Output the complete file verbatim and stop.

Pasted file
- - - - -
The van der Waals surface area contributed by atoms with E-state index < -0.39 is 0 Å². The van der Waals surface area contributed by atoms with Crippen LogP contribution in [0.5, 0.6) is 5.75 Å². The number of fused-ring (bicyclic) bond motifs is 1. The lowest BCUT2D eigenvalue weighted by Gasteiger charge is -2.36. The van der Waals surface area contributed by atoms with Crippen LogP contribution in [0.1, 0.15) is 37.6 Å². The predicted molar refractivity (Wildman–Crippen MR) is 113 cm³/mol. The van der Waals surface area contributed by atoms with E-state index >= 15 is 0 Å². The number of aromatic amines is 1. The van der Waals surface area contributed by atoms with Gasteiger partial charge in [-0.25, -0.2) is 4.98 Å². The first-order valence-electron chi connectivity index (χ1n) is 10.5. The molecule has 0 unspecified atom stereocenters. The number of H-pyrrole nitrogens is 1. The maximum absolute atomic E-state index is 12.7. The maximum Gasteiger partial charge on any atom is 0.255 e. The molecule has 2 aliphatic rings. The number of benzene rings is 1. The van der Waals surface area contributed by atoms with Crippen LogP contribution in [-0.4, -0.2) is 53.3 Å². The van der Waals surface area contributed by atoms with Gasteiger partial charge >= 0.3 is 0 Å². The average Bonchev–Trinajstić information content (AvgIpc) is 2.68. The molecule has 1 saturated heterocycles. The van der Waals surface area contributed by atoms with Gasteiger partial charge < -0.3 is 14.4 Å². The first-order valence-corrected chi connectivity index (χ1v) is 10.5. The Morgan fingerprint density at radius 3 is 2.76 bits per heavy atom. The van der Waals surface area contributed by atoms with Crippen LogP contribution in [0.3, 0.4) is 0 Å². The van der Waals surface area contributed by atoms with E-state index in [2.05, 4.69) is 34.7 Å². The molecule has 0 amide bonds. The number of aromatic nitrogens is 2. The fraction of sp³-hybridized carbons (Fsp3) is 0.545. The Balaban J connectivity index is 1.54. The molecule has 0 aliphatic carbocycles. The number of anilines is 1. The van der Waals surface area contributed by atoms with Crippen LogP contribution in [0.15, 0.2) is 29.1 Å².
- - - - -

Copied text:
The van der Waals surface area contributed by atoms with E-state index < -0.39 is 0 Å². The van der Waals surface area contributed by atoms with Crippen LogP contribution in [0.5, 0.6) is 5.75 Å². The number of fused-ring (bicyclic) bond motifs is 1. The lowest BCUT2D eigenvalue weighted by Gasteiger charge is -2.36. The van der Waals surface area contributed by atoms with Crippen LogP contribution in [0.1, 0.15) is 37.6 Å². The predicted molar refractivity (Wildman–Crippen MR) is 113 cm³/mol. The van der Waals surface area contributed by atoms with E-state index >= 15 is 0 Å². The number of aromatic amines is 1. The van der Waals surface area contributed by atoms with Gasteiger partial charge in [-0.25, -0.2) is 4.98 Å². The first-order valence-electron chi connectivity index (χ1n) is 10.5. The molecule has 0 unspecified atom stereocenters. The number of H-pyrrole nitrogens is 1. The maximum absolute atomic E-state index is 12.7. The maximum Gasteiger partial charge on any atom is 0.255 e. The molecule has 2 aliphatic rings. The number of benzene rings is 1. The van der Waals surface area contributed by atoms with Crippen LogP contribution in [-0.4, -0.2) is 53.3 Å². The van der Waals surface area contributed by atoms with Gasteiger partial charge >= 0.3 is 0 Å². The average Bonchev–Trinajstić information content (AvgIpc) is 2.68. The molecule has 1 saturated heterocycles. The van der Waals surface area contributed by atoms with Gasteiger partial charge < -0.3 is 14.4 Å². The first-order valence-corrected chi connectivity index (χ1v) is 10.5. The Morgan fingerprint density at radius 3 is 2.76 bits per heavy atom. The van der Waals surface area contributed by atoms with Crippen LogP contribution in [0.3, 0.4) is 0 Å². The van der Waals surface area contributed by atoms with E-state index in [2.05, 4.69) is 34.7 Å². The molecule has 0 amide bonds. The number of aromatic nitrogens is 2. The fraction of sp³-hybridized carbons (Fsp3) is 0.545. The Balaban J connectivity index is 1.54. The molecule has 0 aliphatic carbocycles. The number of anilines is 1. The van der Waals surface area contributed by atoms with Crippen LogP contribution in [0.15, 0.2) is 29.1 Å².